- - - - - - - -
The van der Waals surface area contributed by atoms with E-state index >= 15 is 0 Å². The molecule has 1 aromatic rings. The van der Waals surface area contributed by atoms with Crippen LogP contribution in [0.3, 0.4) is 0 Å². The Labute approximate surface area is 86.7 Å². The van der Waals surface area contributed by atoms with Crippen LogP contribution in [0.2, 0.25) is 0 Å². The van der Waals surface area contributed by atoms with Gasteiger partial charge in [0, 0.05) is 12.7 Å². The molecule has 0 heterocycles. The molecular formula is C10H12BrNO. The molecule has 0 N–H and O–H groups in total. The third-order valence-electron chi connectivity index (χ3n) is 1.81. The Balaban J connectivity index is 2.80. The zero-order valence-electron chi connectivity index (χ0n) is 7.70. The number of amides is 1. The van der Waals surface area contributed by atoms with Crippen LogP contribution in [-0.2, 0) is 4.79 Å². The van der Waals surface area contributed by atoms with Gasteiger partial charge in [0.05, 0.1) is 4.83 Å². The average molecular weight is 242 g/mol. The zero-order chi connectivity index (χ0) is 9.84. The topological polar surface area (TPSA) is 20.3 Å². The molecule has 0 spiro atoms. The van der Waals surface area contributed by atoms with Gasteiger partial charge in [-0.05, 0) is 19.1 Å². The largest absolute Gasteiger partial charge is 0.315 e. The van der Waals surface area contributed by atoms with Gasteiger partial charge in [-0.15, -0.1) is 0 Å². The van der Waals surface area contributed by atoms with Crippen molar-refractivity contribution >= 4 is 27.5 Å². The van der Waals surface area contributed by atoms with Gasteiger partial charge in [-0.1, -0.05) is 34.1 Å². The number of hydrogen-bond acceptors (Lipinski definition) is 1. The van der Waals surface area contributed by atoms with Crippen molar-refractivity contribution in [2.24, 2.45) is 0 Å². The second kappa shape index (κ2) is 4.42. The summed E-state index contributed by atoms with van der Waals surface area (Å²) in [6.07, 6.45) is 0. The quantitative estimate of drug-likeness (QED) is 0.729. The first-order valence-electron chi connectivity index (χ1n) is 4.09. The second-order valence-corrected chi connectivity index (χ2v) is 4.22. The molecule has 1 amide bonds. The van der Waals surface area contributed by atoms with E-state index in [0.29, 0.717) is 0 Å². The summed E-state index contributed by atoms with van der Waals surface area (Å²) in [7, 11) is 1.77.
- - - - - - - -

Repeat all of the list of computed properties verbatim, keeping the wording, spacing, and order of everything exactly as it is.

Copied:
The van der Waals surface area contributed by atoms with E-state index >= 15 is 0 Å². The molecule has 1 aromatic rings. The van der Waals surface area contributed by atoms with Crippen LogP contribution in [0.3, 0.4) is 0 Å². The Labute approximate surface area is 86.7 Å². The van der Waals surface area contributed by atoms with Crippen LogP contribution in [0.2, 0.25) is 0 Å². The van der Waals surface area contributed by atoms with Gasteiger partial charge in [0, 0.05) is 12.7 Å². The molecule has 0 heterocycles. The molecular formula is C10H12BrNO. The molecule has 0 N–H and O–H groups in total. The third-order valence-electron chi connectivity index (χ3n) is 1.81. The Balaban J connectivity index is 2.80. The zero-order valence-electron chi connectivity index (χ0n) is 7.70. The number of amides is 1. The van der Waals surface area contributed by atoms with Crippen LogP contribution in [-0.2, 0) is 4.79 Å². The van der Waals surface area contributed by atoms with Gasteiger partial charge in [0.05, 0.1) is 4.83 Å². The average molecular weight is 242 g/mol. The zero-order chi connectivity index (χ0) is 9.84. The topological polar surface area (TPSA) is 20.3 Å². The molecule has 0 spiro atoms. The van der Waals surface area contributed by atoms with Gasteiger partial charge in [-0.05, 0) is 19.1 Å². The largest absolute Gasteiger partial charge is 0.315 e. The van der Waals surface area contributed by atoms with Gasteiger partial charge in [-0.15, -0.1) is 0 Å². The van der Waals surface area contributed by atoms with Crippen molar-refractivity contribution >= 4 is 27.5 Å². The van der Waals surface area contributed by atoms with Gasteiger partial charge in [-0.1, -0.05) is 34.1 Å². The number of hydrogen-bond acceptors (Lipinski definition) is 1. The van der Waals surface area contributed by atoms with Crippen molar-refractivity contribution in [2.24, 2.45) is 0 Å². The second kappa shape index (κ2) is 4.42. The summed E-state index contributed by atoms with van der Waals surface area (Å²) in [6.07, 6.45) is 0. The quantitative estimate of drug-likeness (QED) is 0.729. The first-order valence-electron chi connectivity index (χ1n) is 4.09. The second-order valence-corrected chi connectivity index (χ2v) is 4.22. The molecule has 1 amide bonds. The van der Waals surface area contributed by atoms with E-state index in [0.29, 0.717) is 0 Å². The summed E-state index contributed by atoms with van der Waals surface area (Å²) in [7, 11) is 1.77.